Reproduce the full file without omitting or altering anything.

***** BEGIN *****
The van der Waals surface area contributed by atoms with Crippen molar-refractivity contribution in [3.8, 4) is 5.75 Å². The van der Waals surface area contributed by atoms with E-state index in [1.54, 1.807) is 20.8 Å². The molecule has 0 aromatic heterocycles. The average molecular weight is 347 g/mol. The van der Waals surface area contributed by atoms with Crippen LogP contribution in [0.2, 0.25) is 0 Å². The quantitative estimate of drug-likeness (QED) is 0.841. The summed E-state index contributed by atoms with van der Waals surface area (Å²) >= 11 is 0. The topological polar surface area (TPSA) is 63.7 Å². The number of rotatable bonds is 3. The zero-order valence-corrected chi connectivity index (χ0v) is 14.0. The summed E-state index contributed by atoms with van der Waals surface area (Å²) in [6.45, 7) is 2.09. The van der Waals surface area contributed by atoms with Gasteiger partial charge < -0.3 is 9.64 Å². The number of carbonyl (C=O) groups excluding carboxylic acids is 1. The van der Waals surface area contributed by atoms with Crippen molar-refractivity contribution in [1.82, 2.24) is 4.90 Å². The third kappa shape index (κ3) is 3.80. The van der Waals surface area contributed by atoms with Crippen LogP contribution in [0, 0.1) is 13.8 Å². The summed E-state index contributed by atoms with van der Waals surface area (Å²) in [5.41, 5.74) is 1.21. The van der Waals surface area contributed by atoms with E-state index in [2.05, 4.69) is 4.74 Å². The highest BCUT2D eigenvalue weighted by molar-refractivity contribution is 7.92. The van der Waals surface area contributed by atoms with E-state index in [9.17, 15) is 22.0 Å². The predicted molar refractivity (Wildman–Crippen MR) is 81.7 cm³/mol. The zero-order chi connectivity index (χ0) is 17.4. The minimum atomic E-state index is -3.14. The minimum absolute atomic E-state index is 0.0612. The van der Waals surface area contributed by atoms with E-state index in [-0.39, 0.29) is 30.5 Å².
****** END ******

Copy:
The van der Waals surface area contributed by atoms with Crippen molar-refractivity contribution in [3.8, 4) is 5.75 Å². The van der Waals surface area contributed by atoms with E-state index in [1.54, 1.807) is 20.8 Å². The molecule has 0 aromatic heterocycles. The average molecular weight is 347 g/mol. The van der Waals surface area contributed by atoms with Crippen LogP contribution in [0.2, 0.25) is 0 Å². The quantitative estimate of drug-likeness (QED) is 0.841. The summed E-state index contributed by atoms with van der Waals surface area (Å²) >= 11 is 0. The topological polar surface area (TPSA) is 63.7 Å². The number of rotatable bonds is 3. The zero-order valence-corrected chi connectivity index (χ0v) is 14.0. The summed E-state index contributed by atoms with van der Waals surface area (Å²) in [6.45, 7) is 2.09. The van der Waals surface area contributed by atoms with Gasteiger partial charge < -0.3 is 9.64 Å². The number of carbonyl (C=O) groups excluding carboxylic acids is 1. The van der Waals surface area contributed by atoms with Crippen molar-refractivity contribution in [1.82, 2.24) is 4.90 Å². The third kappa shape index (κ3) is 3.80. The van der Waals surface area contributed by atoms with Crippen LogP contribution in [0, 0.1) is 13.8 Å². The summed E-state index contributed by atoms with van der Waals surface area (Å²) in [5.41, 5.74) is 1.21. The van der Waals surface area contributed by atoms with E-state index in [2.05, 4.69) is 4.74 Å². The highest BCUT2D eigenvalue weighted by molar-refractivity contribution is 7.92. The van der Waals surface area contributed by atoms with E-state index in [9.17, 15) is 22.0 Å². The predicted molar refractivity (Wildman–Crippen MR) is 81.7 cm³/mol. The zero-order chi connectivity index (χ0) is 17.4. The minimum atomic E-state index is -3.14. The minimum absolute atomic E-state index is 0.0612. The van der Waals surface area contributed by atoms with E-state index in [-0.39, 0.29) is 30.5 Å².